Video Game Writers – Just not needed?

What? Another video game related blog? Say it ain’t so?

I came across this which talks about how video game writers aren’t worth their money

The basic premise is that video game writers aren’t designers and because they aren’t they aren’t worth being on a team, since what they do overlaps design by such a large margin.

I dunno. I see what is being said but I think the logic stops short of the ultimate conclusion.

I get what the guy is saying – writing a story isn’t creating game mechanics, and his premise is that in order for the story to be good it has to be story driven, not mechanic drive. If it is mechanic driven then the story ceases to be good since it’s about justifying the next bit of action you undertake – the COD games are classic in this regard – the story is just there to string the action sequences together.

His point is that really all you need is justification, not a story line that involves plot development or character development, and if you employ a true writer thats what you are going to get.

And he’s right – in that one example. On soldier of Fortune Raven employed a movie writer and the results were a disaster – the guy wrote an extended cinematic, not a video game.

What he’s not taking into account are writers who are gamers. There are plenty out there – Rhianna Pratchett is a shining example (she wrote the story and dialog for Overlord for example, as well as the story for Heavenly Sword). There are other writing groups who also specialise in video games and understand what their place is, and how they can bend their skills to our unique requirements.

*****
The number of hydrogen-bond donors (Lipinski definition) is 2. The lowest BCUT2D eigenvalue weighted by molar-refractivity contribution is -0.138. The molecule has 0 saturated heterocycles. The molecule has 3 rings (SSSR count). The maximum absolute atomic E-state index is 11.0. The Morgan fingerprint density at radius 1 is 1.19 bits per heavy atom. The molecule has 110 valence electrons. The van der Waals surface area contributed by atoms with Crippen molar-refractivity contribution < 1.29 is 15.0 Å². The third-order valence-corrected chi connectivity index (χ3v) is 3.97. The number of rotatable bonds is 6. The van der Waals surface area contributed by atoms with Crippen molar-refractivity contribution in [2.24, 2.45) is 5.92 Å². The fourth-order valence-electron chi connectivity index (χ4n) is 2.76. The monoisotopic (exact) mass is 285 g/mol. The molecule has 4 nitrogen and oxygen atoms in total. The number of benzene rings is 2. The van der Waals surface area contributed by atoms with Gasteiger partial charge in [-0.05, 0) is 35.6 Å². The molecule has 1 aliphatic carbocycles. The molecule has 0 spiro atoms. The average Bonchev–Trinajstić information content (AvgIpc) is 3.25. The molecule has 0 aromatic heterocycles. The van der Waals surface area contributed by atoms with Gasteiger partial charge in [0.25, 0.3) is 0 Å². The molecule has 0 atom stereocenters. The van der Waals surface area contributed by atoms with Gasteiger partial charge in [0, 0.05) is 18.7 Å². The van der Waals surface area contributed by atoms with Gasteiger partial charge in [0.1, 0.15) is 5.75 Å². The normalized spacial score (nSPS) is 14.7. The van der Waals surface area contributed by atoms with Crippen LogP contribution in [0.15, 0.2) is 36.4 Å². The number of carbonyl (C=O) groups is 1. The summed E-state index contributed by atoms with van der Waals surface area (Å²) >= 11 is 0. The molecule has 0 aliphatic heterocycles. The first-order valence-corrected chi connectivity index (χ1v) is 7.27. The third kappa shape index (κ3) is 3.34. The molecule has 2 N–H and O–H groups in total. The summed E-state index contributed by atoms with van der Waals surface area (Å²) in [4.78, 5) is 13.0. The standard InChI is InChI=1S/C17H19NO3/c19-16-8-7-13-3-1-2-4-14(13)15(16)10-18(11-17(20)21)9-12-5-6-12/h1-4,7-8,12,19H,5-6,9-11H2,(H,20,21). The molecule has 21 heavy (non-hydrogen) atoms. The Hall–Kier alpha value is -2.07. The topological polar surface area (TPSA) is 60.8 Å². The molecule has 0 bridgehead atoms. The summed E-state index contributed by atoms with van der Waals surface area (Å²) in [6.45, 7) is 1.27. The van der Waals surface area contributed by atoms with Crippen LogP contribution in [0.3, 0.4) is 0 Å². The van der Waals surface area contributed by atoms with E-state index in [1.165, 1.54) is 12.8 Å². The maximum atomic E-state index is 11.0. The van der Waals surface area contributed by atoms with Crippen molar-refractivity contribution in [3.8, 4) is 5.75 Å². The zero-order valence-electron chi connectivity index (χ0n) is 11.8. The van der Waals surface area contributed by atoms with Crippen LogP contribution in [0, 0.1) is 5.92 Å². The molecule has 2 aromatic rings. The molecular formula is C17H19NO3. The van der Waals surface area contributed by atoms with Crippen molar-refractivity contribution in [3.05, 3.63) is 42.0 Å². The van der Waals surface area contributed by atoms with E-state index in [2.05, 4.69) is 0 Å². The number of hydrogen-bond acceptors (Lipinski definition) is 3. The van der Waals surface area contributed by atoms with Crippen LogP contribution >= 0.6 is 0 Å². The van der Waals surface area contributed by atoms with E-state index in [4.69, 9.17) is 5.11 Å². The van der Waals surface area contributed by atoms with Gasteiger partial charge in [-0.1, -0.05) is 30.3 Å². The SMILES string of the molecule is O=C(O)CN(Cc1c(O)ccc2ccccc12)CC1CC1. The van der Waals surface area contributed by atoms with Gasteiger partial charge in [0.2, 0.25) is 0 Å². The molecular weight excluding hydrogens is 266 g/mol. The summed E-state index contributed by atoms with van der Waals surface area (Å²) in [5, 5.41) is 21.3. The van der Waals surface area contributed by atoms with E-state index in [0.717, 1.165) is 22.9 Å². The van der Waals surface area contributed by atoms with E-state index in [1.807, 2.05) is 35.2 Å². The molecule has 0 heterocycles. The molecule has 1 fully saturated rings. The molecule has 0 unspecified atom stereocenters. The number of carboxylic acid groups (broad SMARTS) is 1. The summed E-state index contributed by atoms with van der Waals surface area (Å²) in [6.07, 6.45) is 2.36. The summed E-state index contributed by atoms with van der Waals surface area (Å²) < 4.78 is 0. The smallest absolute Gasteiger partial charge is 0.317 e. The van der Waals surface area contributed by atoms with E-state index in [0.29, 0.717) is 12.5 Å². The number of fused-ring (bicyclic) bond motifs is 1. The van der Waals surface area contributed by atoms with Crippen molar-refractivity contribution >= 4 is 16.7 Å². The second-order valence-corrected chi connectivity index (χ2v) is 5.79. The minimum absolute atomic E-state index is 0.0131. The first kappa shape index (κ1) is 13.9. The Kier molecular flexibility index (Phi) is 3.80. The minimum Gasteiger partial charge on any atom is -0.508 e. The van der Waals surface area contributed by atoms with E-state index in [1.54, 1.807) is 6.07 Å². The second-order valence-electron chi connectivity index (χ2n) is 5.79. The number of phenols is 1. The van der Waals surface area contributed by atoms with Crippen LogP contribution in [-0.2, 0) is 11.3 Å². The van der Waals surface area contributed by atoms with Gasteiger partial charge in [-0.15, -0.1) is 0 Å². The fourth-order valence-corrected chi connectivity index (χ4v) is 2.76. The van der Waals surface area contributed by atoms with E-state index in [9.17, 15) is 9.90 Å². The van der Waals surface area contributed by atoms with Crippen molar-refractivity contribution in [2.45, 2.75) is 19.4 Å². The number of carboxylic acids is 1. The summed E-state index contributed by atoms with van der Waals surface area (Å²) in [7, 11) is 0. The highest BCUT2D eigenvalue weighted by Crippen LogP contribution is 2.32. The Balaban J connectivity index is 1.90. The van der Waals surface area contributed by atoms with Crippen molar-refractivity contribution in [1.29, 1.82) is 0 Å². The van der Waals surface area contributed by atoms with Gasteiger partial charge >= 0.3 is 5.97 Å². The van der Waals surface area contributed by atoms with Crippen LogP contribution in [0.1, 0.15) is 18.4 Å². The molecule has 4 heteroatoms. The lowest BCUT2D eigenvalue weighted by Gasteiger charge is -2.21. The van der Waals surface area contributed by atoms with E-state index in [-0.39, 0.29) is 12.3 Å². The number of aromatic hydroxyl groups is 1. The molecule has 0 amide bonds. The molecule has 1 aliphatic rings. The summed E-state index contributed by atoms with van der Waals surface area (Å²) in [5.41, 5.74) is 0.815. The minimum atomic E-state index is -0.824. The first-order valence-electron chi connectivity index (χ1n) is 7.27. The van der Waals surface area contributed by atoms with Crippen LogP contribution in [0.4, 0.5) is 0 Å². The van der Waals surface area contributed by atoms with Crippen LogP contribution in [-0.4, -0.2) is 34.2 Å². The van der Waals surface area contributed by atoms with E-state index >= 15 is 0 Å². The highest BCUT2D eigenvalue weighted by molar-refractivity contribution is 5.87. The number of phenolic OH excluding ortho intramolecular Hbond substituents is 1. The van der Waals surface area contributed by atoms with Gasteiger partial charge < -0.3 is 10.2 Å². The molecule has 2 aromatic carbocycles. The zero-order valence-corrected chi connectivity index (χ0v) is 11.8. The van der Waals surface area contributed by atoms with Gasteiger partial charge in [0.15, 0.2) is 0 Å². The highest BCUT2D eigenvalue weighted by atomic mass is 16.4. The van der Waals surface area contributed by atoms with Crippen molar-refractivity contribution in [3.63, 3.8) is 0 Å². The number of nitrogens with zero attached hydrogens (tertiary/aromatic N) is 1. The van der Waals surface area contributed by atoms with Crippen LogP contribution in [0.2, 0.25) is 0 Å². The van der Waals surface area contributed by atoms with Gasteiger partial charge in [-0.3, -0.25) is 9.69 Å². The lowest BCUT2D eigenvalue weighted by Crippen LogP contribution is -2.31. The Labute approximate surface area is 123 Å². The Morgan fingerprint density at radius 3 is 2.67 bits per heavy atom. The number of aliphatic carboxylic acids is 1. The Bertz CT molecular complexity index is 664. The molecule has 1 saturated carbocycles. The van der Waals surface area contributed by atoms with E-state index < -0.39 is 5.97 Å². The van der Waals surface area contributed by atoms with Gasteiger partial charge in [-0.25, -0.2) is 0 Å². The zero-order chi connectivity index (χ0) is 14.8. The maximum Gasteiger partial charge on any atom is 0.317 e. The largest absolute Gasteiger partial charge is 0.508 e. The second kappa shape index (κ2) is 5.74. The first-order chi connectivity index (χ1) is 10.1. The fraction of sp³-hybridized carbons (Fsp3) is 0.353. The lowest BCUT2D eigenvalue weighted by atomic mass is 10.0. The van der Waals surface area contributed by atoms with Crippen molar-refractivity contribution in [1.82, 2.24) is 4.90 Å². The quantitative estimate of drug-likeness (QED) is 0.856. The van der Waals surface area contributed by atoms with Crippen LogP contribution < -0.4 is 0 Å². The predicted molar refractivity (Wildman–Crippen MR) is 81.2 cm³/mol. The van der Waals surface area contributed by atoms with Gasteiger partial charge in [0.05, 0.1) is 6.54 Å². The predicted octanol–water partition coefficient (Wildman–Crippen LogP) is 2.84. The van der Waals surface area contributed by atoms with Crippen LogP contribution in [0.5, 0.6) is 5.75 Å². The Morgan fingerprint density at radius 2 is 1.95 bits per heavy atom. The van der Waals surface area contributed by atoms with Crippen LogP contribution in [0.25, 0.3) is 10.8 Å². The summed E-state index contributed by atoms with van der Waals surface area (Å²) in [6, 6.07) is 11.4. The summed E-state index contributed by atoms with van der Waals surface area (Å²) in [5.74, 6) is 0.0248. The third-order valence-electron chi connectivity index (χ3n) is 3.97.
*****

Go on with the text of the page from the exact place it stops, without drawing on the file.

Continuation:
Just like there are programmers who can turn their hands to design (and these people are worth their weight in gold) there are writers who can also visualise design – they are out there and you just have to go out and find them. Obviously a traditional writer won’t work very well in a video game environment but then Hollywood worked that out when they tried to get novel authors to write screen plays back in the 30′s.

The other point I take umbrage with is the statement that good writing doesn’t make the game better – thats just not true. Caring about the characters and situations make the game playing experience that much stronger because your immersion is deeper and you care. The moment we make a player care about the characters and situations we’ve got him by the balls because he’ll play and replay to get past given challenges.

Good writing aids the immersiveness in video games in exactly the same way it does in movies and TV – it’s not the principle aspect (as it is in TV and movies) and narrative is the enemy of interaction (since setting up set situations and then resolving them is what narrative is all about, and we are by definition a dynamic genre) but it’s entirely possible to make good story based games, and you will need a professional writer to pull that off because god knows most of the dialog and stories we have currently appear to come from Die Hard or The Evil Dead. Its one of the things that we as an industry dearly need to work on.

In terms of the Half Life comparison (which others have made, saying that it provides the perfect example of who to write a story into an interactive FPS game) I’d have to say that Half Life does what it does very well, but it’s very limited in how they can progress a story since they can’t do a cut scene, or a scene from a view that isn’t Gordon Freeman, and that really does curtail some of what they can do.

It’s a good example but it’s only one example of whats possible.

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